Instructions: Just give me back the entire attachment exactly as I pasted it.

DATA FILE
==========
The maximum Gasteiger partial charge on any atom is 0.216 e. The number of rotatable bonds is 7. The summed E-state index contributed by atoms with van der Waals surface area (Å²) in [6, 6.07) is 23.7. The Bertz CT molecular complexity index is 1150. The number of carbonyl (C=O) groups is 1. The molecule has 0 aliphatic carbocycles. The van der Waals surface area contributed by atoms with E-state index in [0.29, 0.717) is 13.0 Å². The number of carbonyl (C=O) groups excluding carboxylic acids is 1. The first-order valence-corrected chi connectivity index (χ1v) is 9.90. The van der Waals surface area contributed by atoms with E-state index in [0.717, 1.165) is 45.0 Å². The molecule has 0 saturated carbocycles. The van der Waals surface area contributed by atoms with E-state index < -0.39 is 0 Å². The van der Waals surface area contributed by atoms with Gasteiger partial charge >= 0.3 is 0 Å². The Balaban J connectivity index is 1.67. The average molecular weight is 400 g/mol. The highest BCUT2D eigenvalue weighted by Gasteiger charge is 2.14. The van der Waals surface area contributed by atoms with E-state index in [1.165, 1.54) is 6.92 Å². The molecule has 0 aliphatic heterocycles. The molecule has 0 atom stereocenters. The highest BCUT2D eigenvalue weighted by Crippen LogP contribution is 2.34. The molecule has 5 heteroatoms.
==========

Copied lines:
The maximum Gasteiger partial charge on any atom is 0.216 e. The number of rotatable bonds is 7. The summed E-state index contributed by atoms with van der Waals surface area (Å²) in [6, 6.07) is 23.7. The Bertz CT molecular complexity index is 1150. The number of carbonyl (C=O) groups is 1. The molecule has 0 aliphatic carbocycles. The van der Waals surface area contributed by atoms with E-state index in [0.29, 0.717) is 13.0 Å². The number of carbonyl (C=O) groups excluding carboxylic acids is 1. The first-order valence-corrected chi connectivity index (χ1v) is 9.90. The van der Waals surface area contributed by atoms with E-state index in [0.717, 1.165) is 45.0 Å². The molecule has 0 saturated carbocycles. The van der Waals surface area contributed by atoms with E-state index < -0.39 is 0 Å². The van der Waals surface area contributed by atoms with Gasteiger partial charge >= 0.3 is 0 Å². The Balaban J connectivity index is 1.67. The average molecular weight is 400 g/mol. The highest BCUT2D eigenvalue weighted by Gasteiger charge is 2.14. The van der Waals surface area contributed by atoms with E-state index in [1.165, 1.54) is 6.92 Å². The molecule has 0 aliphatic heterocycles. The molecule has 0 atom stereocenters. The highest BCUT2D eigenvalue weighted by Crippen LogP contribution is 2.34. The molecule has 5 heteroatoms.